Helen Creighton 1899 – 1989
Helen Creighton was born into an old and distinguished Halifax family in 1899 in Dartmouth, Nova Scotia. She was born with a caul, a folkloric sign of good fortune. In the 1920s, she began to write travel pieces, fiction, and stories for the radio.
Creighton began her career as a folk music collector in 1928. She started close to home, on the shores of Halifax Harbor. Her first book, Songs and Ballads from Nova Scotia, 1932, is based on these maiden efforts.
When it was suggested to me by Dr. Henry Munro, Superintendent of Education for the province, that I look for ballads in my search for literary material within this coast of adventure and romance, I thought the possibility of finding any such songs very remote indeed. For which my ignorance pleads humble forgiveness. Yet be it said in defense that until the early summer of 1929 I had never heard a ballad sung in this my native province.
. . . I happened to be on a beach some few evenings later, and the evening being June, and the sky filled with the radiance of the setting sun, I walked on the sands with a companion, and communed upon Romance of the past. In such mood we returned to our bonfire to find a villager attending it, and . . . we opened conversation by asking if treasure had ever been found upon this shore. It was as we were going away that our informer mentioned songs. Our talk of pirates had made him think of them. “The people down here will not only tell you stories,” he said,” but they’ll sing you songs as well.”
“What kind of songs?” we asked indifferently.
“Pirate songs,” he said. Could it be possible that I was to find them at my very door? So I took the names of those most likely to sing, asked him to prepare them for my coming, and went away wondering what I was to find.
Collecting can never be done in any hurry, as I discovered very soon. One or two visits were made in the day-time, when friendly contacts were established. But we soon saw that evening was the time for song. Evening, when the day’s work is done and the hour of relaxation has come. Evening, when the workaday world is at rest and all people feel a kindly sense of companionship towards one another.
Helen Creighton, “Introduction,” Songs and Ballads from Nova Scotia. Toronto: J. M. Dent & Sons, 1932.
In 1931 Creighton found a partner in her efforts; the English folklorist Doreen Senior. During the 1930s the pair traveled throughout Nova Scotia gathering folksongs. Creighton sought out the informants and recorded song lyrics, while Senior transcribed the music. Creighton and Senior published Twelve Folk Songs from Nova Scotia in 1941; and Traditional Songs from Nova Scotia in 1950.Creighton received a Rockefeller Foundation grant to attend the summer Institute of Folklore at Indiana University in 1942. She studied with Alan Lomax, Herbert Halpert, and others. She was the only one of the women in this exhibit to formally study folklore. This summer course gave Creighton exposure to the wide variety of materials which folklorists dealt with, and thus may have helped broaden her collecting interests. After her return from Indiana Creighton began seeking out more diverse informants, including African Nova Scotians, Mi’kmaqs, and Acadians.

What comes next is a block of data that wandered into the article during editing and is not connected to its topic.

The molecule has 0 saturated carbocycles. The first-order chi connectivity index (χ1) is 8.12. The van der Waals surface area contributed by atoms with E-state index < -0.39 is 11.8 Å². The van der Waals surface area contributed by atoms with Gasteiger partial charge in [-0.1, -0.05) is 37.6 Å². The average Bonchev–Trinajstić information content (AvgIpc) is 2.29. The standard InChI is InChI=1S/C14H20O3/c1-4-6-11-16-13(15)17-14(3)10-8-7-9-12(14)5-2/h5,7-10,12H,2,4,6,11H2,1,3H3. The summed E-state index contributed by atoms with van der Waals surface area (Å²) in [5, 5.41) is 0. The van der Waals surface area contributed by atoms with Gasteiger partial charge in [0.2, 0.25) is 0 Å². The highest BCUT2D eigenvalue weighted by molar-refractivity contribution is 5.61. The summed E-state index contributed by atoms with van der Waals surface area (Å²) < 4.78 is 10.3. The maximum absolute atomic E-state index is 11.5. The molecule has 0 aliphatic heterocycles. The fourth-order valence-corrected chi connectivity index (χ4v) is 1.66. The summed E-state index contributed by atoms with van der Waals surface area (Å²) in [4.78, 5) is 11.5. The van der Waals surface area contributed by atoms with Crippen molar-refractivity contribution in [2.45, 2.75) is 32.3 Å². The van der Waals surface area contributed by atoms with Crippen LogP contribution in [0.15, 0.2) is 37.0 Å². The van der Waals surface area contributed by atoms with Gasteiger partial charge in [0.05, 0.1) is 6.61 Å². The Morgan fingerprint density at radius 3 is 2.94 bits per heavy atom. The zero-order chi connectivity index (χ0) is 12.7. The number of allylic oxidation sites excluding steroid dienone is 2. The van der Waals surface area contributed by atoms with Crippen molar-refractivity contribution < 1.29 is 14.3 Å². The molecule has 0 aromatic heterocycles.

Helen Creighton became well known in Canada. The songs she collected were reworked into operas, ballets, plays, and radio and television programs which were hailed as cultural expressions Canadian national identity. Her books include:
- Bluenose Ghosts, 1957
- Bluenose Magic, 1968
- A Life in Folklore, 1975
- La Fleur de Rosier: Acadian Folksongs, 1989.
Helen Creighton and Edward D. “Sandy” Ives were judges at the First Miramichi Folksong Festival, held in Newcastle, New Brunswick, in 1958. Sandy remembers his confusion about how they were supposed to decide on prizes:
“I was still puzzled. ‘What are we supposed to judge singers on?’ I asked my colleague. “I’d never thought of singing as being particularly competitive, unless it was to see who knows the most songs, and we certainly won’t have time for that. Any ideas?” Helen laughed. ‘I don’t know either,’ she said, ‘but we’ll think of something before we’re through.’ And we did. Ten-dollar bills went to the oldest singer, youngest singer, singer from farthest away, singer of the longest song, and so on. It worked out just fine.”
In 1958, Creighton was one of the judges at the First Miramichi Folksong Festival, organized by Louise Manny. Sandy Ives, a fellow judge, recalls his first meeting with Helen Creighton:
As usual, guests were gathered on Louise’s wonderful back porch with its panoramic view of the Miramichi . . . . but there was one person I didn’t recognize, a woman sitting off to one side who was putting in time before supper hemming a skirt. “And this is Helen Creighton,” Louise said, “She’s collected a thousand songs, and she’ll be judging with you.” Somehow I already knew that that’s who it was, although I’d never seen a picture of her, and I remember remarking to myself how often people you’ve looked up to as ancestor figures turn out to be just people. . . . But if anyone qualified as an ancestor figure for me in this folksong collecting game I had recently entered, it was Helen Creighton, and there she was, hemming a skirt. It seemed exactly right.
Edward D. Ives, The World of Maritimes Folklore.
Evergreen Booklets No. 1. Halifax: The Helen Creighton Foundation, 1993. Pages 1-3.
Edward D. “Sandy” Ives shows Helen Creighton some of the holdings of the Northeast Archives of Folklore and Oral History. Creighton visited the Archives during the 1982 annual meeting of the Northeast Folklore Society. She was the guest of honor at this meeting, at which Ives presented her with a bundle of letters of appreciation and thanks from her colleagues in folklore.